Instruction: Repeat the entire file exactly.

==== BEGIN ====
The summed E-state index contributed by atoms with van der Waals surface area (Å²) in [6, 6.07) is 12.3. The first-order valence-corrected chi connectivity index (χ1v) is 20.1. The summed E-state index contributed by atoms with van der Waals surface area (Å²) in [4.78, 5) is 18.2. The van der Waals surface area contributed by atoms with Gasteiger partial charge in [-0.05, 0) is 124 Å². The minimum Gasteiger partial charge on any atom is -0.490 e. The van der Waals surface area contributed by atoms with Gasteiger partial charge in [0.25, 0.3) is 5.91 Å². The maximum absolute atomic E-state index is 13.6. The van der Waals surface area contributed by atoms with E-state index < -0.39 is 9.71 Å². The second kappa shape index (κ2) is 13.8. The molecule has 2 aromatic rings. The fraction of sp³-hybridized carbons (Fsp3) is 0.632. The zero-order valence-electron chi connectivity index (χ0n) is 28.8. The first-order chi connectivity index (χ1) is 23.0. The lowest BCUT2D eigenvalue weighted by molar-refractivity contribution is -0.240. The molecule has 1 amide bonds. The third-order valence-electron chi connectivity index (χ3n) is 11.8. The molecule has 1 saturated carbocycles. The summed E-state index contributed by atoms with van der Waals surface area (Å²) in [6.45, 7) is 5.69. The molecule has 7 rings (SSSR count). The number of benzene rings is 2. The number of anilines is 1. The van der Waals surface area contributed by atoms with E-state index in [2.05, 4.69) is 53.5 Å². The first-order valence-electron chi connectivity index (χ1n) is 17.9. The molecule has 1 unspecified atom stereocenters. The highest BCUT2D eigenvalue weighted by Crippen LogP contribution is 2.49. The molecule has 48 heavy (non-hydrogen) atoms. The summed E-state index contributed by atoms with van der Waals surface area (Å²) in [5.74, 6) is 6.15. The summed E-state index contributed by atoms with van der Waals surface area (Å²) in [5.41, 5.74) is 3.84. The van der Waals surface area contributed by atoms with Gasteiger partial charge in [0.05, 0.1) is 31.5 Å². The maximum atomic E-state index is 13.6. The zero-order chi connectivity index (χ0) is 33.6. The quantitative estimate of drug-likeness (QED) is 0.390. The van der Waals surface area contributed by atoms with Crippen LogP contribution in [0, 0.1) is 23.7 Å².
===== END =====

The summed E-state index contributed by atoms with van der Waals surface area (Å²) in [6, 6.07) is 12.3. The first-order valence-corrected chi connectivity index (χ1v) is 20.1. The summed E-state index contributed by atoms with van der Waals surface area (Å²) in [4.78, 5) is 18.2. The van der Waals surface area contributed by atoms with Gasteiger partial charge in [-0.05, 0) is 124 Å². The minimum Gasteiger partial charge on any atom is -0.490 e. The van der Waals surface area contributed by atoms with Gasteiger partial charge in [0.25, 0.3) is 5.91 Å². The maximum absolute atomic E-state index is 13.6. The van der Waals surface area contributed by atoms with E-state index < -0.39 is 9.71 Å². The second kappa shape index (κ2) is 13.8. The molecule has 2 aromatic rings. The fraction of sp³-hybridized carbons (Fsp3) is 0.632. The zero-order valence-electron chi connectivity index (χ0n) is 28.8. The first-order chi connectivity index (χ1) is 23.0. The lowest BCUT2D eigenvalue weighted by molar-refractivity contribution is -0.240. The molecule has 1 amide bonds. The third-order valence-electron chi connectivity index (χ3n) is 11.8. The molecule has 1 saturated carbocycles. The summed E-state index contributed by atoms with van der Waals surface area (Å²) in [6.45, 7) is 5.69. The molecule has 7 rings (SSSR count). The number of benzene rings is 2. The number of anilines is 1. The van der Waals surface area contributed by atoms with E-state index in [2.05, 4.69) is 53.5 Å². The first-order valence-electron chi connectivity index (χ1n) is 17.9. The molecule has 1 unspecified atom stereocenters. The highest BCUT2D eigenvalue weighted by Crippen LogP contribution is 2.49. The molecule has 48 heavy (non-hydrogen) atoms. The summed E-state index contributed by atoms with van der Waals surface area (Å²) in [5.74, 6) is 6.15. The summed E-state index contributed by atoms with van der Waals surface area (Å²) in [5.41, 5.74) is 3.84. The van der Waals surface area contributed by atoms with Gasteiger partial charge in [0.05, 0.1) is 31.5 Å². The maximum atomic E-state index is 13.6. The zero-order chi connectivity index (χ0) is 33.6. The quantitative estimate of drug-likeness (QED) is 0.390. The van der Waals surface area contributed by atoms with Crippen LogP contribution in [0, 0.1) is 23.7 Å².